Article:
As the second album to document the second Mahavishnu Orchestra, this one isn't as, well, apocalyptic as its predecessor, yet it does focus more intently on the band itself. Jean-Luc Ponty's curling electric violin lines help give this Mahavishnu band a more European sound than its predecessor, and some of the orchestral concepts of Apocalypse work their way into the picture via comments by a string trio and trumpet/sax duo. This band also had some interest in a bombastic funk direction that may have been borrowed from Mr. "Chameleon" Herbie Hancock, and would later be followed by Mahavishnu Two's drummer, Michael Walden. Gayle Moran's ethereal vocals don't date as badly as those on many jazz-rock records; at least she can sing.
2007 five CD set, a great installment in Sony/BMG's Original Album Classics series that brings together rare and out of print titles with some best sellers from the Sony/BMG Jazz catalog. Many of these albums have been unavailable on CD for some time and are sought after by collectors. Each set is presented in a high quality, rigid cardboard slipcase containing five 'vinyl replica' mini LP sleeves. This collection from the Jazz ensemble features the albums Inner Mounting Flame, Birds of Fire, Between Nothingness & Eternity, Apocalypse and Visions of the Emerald Beyond.
A household name since the early '70s, John McLaughlin was an innovative fusion guitarist when he led the Mahavishnu Orchestra and continued living up to his reputation as a phenomenal and consistently inquisitive player through the years. He started on guitar when he was 11 and was initially inspired by blues and swing players. John McLaughlin worked with David Bowie, Alexis Korner, Graham Bond, Ginger Baker, and others in the 1960s and played free jazz with Gunter Hampel for six months. His first album was a classic (1969's Extrapolation) and was followed by an obscurity for the Dawns label with John Surman, a quintet set with Larry Young (Devotion), and My Goals Beyond in 1970 which was half acoustic solos and half jams involving Indian musicians.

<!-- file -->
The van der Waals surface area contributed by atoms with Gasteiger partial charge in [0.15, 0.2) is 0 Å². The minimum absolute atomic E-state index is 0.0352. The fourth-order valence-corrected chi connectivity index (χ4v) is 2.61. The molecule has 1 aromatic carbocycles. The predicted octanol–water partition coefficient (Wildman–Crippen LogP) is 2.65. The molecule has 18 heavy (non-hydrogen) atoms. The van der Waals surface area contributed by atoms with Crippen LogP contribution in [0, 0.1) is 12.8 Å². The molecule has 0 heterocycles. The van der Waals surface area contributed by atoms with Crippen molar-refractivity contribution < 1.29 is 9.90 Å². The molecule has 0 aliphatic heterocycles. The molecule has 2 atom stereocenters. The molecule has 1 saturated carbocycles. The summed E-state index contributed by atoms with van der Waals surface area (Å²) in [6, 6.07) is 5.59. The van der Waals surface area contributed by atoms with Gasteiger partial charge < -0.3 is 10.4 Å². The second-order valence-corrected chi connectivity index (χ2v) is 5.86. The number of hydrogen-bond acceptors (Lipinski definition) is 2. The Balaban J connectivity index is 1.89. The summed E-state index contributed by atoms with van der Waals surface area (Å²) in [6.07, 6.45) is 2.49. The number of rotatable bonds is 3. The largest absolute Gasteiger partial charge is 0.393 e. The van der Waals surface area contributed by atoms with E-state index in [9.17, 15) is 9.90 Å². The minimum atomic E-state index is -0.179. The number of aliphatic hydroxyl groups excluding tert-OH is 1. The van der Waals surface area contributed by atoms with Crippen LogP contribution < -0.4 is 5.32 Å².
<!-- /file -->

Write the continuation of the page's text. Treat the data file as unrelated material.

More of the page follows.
The state of the second Mahavishnu Orchestra continued to be volatile in 1975, with violinist Jean-Luc Ponty out, keyboardist Gayle Moran replaced by Stu Goldberg, and all string and horn backings removed, leaving just a steaming quartet and this lone remarkable album. The addition of Goldberg, a more interesting musician than Moran, is significant, but the biggest charge is provided by the leader who, in tandem with the latest electronic equipment, turns in some of his most passionately alive playing of the whole Mahavishnu series.
Inner Worlds is an album by the Mahavishnu Orchestra. It's the group's fifth studio album. In 1975, violinist Jean-Luc Ponty and keyboardist Gayle Moran left the band. Also, all string and horn accompaniments the group used on its previous album, Visions of the Emerald Beyond, were dismissed. Stu Goldberg was brought in as a replacement for Moran, and then the album was recorded. This would be the last album by the Mahavishnu Orchestra for nearly ten years, when leader and guitarist John McLaughlin re-formed the group in 1984. The Mahavishnu Orchestra was a jazz-rock fusion group, led by John McLaughlin, that debuted in 1971 and dissolved in 1976 and reunited briefly from 1984 to 1987.
John 3:16 is the latest recording project from Philippe Gerber, formerly of Heat From a Deadstar. John 3:16 keeps pushing the boundaries of his music and delivers a very well-crafted and free-flowing release that is pure atmospheric bliss. For the duration of the 50 minutes of music presented in this album, we felt like floating in space (no need for drugs on this one) thanks to the dreamy atmosphere created. Packed in an excellent digipack, this release is totally worth your money if you are looking for experimental music that puts a high emphasis on atmosphere and flow of the songs.